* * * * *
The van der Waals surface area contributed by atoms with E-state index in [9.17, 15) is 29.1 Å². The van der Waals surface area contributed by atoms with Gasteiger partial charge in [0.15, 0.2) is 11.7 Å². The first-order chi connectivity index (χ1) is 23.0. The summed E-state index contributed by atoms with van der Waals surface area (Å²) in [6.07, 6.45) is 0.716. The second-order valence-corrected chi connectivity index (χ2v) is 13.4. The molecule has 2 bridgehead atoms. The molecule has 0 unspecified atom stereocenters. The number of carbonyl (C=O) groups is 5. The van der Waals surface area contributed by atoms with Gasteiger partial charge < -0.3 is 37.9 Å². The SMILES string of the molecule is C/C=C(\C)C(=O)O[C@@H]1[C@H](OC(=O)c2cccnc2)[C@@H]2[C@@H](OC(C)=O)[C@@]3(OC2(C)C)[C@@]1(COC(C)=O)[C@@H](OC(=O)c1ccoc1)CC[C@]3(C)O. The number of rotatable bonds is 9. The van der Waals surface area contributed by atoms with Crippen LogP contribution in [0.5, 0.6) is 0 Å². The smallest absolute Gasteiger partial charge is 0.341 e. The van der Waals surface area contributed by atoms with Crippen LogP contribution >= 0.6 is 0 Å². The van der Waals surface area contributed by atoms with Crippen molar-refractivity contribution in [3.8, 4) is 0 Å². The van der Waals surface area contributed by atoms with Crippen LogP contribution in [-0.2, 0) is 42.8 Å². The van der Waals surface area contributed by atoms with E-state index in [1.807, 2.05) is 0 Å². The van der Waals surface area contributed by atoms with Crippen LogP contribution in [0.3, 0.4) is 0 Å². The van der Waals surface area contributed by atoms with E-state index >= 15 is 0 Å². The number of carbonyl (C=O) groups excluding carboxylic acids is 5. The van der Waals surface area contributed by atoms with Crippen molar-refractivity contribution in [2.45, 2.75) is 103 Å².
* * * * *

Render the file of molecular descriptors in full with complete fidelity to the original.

The van der Waals surface area contributed by atoms with E-state index in [9.17, 15) is 29.1 Å². The van der Waals surface area contributed by atoms with Gasteiger partial charge in [0.15, 0.2) is 11.7 Å². The first-order chi connectivity index (χ1) is 23.0. The summed E-state index contributed by atoms with van der Waals surface area (Å²) in [6.07, 6.45) is 0.716. The second-order valence-corrected chi connectivity index (χ2v) is 13.4. The molecule has 2 bridgehead atoms. The molecule has 0 unspecified atom stereocenters. The number of carbonyl (C=O) groups is 5. The van der Waals surface area contributed by atoms with Gasteiger partial charge < -0.3 is 37.9 Å². The SMILES string of the molecule is C/C=C(\C)C(=O)O[C@@H]1[C@H](OC(=O)c2cccnc2)[C@@H]2[C@@H](OC(C)=O)[C@@]3(OC2(C)C)[C@@]1(COC(C)=O)[C@@H](OC(=O)c1ccoc1)CC[C@]3(C)O. The number of rotatable bonds is 9. The van der Waals surface area contributed by atoms with Crippen LogP contribution in [0.5, 0.6) is 0 Å². The smallest absolute Gasteiger partial charge is 0.341 e. The van der Waals surface area contributed by atoms with Crippen LogP contribution >= 0.6 is 0 Å². The van der Waals surface area contributed by atoms with Crippen molar-refractivity contribution in [3.8, 4) is 0 Å². The van der Waals surface area contributed by atoms with Crippen LogP contribution in [-0.2, 0) is 42.8 Å². The van der Waals surface area contributed by atoms with E-state index in [1.807, 2.05) is 0 Å². The van der Waals surface area contributed by atoms with Crippen LogP contribution in [0.3, 0.4) is 0 Å². The van der Waals surface area contributed by atoms with E-state index >= 15 is 0 Å². The number of carbonyl (C=O) groups excluding carboxylic acids is 5. The van der Waals surface area contributed by atoms with Crippen molar-refractivity contribution in [2.45, 2.75) is 103 Å².